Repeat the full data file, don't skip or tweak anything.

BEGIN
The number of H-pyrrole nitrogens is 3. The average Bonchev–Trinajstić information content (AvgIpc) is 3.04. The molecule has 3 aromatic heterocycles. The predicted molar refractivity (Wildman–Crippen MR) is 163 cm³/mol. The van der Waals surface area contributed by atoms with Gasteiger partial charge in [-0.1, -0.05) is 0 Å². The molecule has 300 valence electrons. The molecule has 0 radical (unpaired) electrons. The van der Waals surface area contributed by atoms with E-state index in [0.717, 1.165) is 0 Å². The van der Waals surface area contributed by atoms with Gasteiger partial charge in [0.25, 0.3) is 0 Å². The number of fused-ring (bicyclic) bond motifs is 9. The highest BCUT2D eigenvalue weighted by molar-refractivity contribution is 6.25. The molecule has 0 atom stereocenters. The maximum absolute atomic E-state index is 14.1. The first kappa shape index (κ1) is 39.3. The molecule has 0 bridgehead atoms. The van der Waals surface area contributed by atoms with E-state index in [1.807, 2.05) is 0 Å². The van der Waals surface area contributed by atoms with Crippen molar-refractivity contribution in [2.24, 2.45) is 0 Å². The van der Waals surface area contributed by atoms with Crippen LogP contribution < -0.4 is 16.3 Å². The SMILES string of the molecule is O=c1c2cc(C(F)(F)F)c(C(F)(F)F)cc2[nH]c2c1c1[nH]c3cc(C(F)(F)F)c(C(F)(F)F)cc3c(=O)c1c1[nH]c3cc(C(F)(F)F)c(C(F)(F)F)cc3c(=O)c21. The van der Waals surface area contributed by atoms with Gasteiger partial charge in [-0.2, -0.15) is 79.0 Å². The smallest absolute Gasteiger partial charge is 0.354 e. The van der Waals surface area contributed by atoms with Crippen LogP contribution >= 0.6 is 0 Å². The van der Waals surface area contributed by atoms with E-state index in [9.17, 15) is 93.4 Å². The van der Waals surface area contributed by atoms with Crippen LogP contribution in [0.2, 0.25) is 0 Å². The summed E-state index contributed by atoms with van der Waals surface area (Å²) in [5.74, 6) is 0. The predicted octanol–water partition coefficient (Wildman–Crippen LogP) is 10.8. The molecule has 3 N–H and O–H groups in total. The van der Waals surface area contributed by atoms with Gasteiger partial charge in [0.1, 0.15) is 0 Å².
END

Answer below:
The number of H-pyrrole nitrogens is 3. The average Bonchev–Trinajstić information content (AvgIpc) is 3.04. The molecule has 3 aromatic heterocycles. The predicted molar refractivity (Wildman–Crippen MR) is 163 cm³/mol. The van der Waals surface area contributed by atoms with Gasteiger partial charge in [-0.1, -0.05) is 0 Å². The molecule has 300 valence electrons. The molecule has 0 radical (unpaired) electrons. The van der Waals surface area contributed by atoms with E-state index in [0.717, 1.165) is 0 Å². The van der Waals surface area contributed by atoms with Gasteiger partial charge in [0.25, 0.3) is 0 Å². The number of fused-ring (bicyclic) bond motifs is 9. The highest BCUT2D eigenvalue weighted by molar-refractivity contribution is 6.25. The molecule has 0 atom stereocenters. The maximum absolute atomic E-state index is 14.1. The first kappa shape index (κ1) is 39.3. The molecule has 0 bridgehead atoms. The van der Waals surface area contributed by atoms with E-state index in [1.807, 2.05) is 0 Å². The van der Waals surface area contributed by atoms with Crippen molar-refractivity contribution in [2.24, 2.45) is 0 Å². The van der Waals surface area contributed by atoms with Crippen LogP contribution < -0.4 is 16.3 Å². The SMILES string of the molecule is O=c1c2cc(C(F)(F)F)c(C(F)(F)F)cc2[nH]c2c1c1[nH]c3cc(C(F)(F)F)c(C(F)(F)F)cc3c(=O)c1c1[nH]c3cc(C(F)(F)F)c(C(F)(F)F)cc3c(=O)c21. The van der Waals surface area contributed by atoms with Gasteiger partial charge in [-0.2, -0.15) is 79.0 Å². The smallest absolute Gasteiger partial charge is 0.354 e. The van der Waals surface area contributed by atoms with Crippen LogP contribution >= 0.6 is 0 Å². The van der Waals surface area contributed by atoms with E-state index in [9.17, 15) is 93.4 Å². The van der Waals surface area contributed by atoms with Crippen LogP contribution in [0.2, 0.25) is 0 Å². The summed E-state index contributed by atoms with van der Waals surface area (Å²) in [5.74, 6) is 0. The predicted octanol–water partition coefficient (Wildman–Crippen LogP) is 10.8. The molecule has 3 N–H and O–H groups in total. The van der Waals surface area contributed by atoms with Gasteiger partial charge in [0.1, 0.15) is 0 Å².